One of the biggest complaints I hear about social media is how much time it can potentially take up when you’re trying to run your business.
Wouldn’t it be great if you could write your posts in advance and schedule them to publish at regular intervals through the week while you get on with your day?
With Facebook’s scheduling tool, available for free to all business owners, this is exactly what you can do. It saves time and gives you the freedom to maintain a presence on Facebook without having to be there creating content every day.
To schedule a post to publish in the future, simply create your post as normal but instead of clicking ‘Publish’, click the small arrow next to the ‘Publish’ button and select schedule, before choosing a date and time that suits you and your audience. Once you have chosen a date and time, click ‘Schedule’.
You can view scheduled posts any time by clicking ‘Publishing tools’ from the top menu on your page, and selecting ‘Scheduled posts’ from the menu on the left.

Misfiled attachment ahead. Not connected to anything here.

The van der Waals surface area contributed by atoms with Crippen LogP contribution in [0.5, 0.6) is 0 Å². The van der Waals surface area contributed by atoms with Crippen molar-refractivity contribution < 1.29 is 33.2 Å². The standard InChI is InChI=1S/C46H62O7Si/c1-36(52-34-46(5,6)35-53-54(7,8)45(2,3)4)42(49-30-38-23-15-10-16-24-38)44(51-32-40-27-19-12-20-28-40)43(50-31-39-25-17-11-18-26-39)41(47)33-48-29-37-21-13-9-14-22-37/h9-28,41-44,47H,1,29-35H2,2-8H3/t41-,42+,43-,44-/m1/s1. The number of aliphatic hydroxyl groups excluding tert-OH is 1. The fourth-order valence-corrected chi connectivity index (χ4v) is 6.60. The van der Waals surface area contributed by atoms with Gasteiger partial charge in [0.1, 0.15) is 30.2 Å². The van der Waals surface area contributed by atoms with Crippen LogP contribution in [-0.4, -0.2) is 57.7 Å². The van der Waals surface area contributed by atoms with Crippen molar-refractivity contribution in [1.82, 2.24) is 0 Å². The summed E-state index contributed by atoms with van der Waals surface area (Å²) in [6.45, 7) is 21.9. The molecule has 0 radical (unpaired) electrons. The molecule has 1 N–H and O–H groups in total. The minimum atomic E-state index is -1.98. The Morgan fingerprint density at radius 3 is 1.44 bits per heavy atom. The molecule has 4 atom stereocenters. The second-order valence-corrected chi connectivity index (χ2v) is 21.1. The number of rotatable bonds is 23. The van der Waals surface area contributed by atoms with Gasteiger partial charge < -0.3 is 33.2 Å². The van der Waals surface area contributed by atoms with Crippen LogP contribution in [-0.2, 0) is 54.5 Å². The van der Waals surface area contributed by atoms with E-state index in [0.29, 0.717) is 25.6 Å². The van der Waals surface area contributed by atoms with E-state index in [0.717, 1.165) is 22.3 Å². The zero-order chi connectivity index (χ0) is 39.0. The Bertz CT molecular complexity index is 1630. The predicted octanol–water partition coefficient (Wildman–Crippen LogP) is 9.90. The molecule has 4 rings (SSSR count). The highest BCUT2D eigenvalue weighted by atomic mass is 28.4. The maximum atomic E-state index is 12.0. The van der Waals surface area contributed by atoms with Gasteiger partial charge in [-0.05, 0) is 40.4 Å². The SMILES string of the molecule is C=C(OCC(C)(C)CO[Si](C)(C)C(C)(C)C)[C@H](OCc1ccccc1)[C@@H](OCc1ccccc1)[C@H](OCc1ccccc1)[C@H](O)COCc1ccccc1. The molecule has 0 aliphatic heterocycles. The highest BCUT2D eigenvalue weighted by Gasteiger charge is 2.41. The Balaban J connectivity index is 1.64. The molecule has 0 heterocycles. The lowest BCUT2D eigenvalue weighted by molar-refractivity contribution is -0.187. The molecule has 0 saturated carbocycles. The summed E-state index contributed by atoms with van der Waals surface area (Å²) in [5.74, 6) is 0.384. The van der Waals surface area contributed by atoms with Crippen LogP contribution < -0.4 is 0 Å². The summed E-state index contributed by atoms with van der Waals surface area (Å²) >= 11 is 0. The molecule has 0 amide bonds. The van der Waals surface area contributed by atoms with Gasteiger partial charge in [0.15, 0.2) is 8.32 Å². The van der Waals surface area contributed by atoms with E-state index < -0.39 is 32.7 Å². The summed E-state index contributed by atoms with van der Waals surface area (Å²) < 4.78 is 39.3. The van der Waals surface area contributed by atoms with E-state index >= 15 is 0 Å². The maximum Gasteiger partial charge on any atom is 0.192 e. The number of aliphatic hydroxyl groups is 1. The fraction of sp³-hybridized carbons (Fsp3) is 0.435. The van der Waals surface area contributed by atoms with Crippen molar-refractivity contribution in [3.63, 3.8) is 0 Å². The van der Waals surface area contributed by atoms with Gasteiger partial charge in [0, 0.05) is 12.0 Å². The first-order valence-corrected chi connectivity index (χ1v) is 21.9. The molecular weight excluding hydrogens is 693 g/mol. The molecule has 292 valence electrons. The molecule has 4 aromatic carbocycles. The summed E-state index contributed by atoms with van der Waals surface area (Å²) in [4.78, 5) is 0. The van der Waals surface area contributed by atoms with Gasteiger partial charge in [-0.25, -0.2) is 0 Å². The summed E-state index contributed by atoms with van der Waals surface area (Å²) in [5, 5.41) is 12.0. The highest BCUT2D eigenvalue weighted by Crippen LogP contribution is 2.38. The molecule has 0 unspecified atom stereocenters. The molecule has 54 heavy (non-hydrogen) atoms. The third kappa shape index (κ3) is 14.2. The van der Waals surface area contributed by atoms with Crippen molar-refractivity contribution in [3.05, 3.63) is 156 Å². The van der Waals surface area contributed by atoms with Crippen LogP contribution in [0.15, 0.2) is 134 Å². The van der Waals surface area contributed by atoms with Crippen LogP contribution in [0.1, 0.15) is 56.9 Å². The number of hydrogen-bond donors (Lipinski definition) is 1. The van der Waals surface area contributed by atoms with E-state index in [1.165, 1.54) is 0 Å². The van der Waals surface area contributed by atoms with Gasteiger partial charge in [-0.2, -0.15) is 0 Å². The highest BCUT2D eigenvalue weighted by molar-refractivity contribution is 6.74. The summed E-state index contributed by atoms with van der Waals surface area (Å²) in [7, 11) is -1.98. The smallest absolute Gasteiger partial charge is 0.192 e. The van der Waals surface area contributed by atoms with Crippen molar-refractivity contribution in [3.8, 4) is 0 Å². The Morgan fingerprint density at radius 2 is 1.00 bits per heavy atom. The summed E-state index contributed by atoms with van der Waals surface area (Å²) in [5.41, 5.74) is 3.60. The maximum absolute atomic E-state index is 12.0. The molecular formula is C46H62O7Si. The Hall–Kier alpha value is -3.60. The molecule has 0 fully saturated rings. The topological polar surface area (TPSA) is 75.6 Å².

PS Be aware that scheduling posts has its risks – if you’ve scheduled a post rejoicing at the arrival of Summer on the same day that a national tragedy occurs, your post will stand out as being totally out of sync with your audience – remember to update your social media in line with current events – remember: topical.
Have you ever hit ‘Publish’ on a comment before realising you’ve just posted as your personal Facebook profile rather than your business page? In the new look Facebook it’s easily done, but there are some simple steps you can take to minimise the likelihood of this happening.
Control this individually on posts (as above) or via set the default within the Settings tab (select ‘Post Attribution’ from the menu on the left).
You have just milliseconds to catch someone’s attention as they scroll down their Facebook newsfeed, but one way to stand out is through visual content such as photographs and graphics.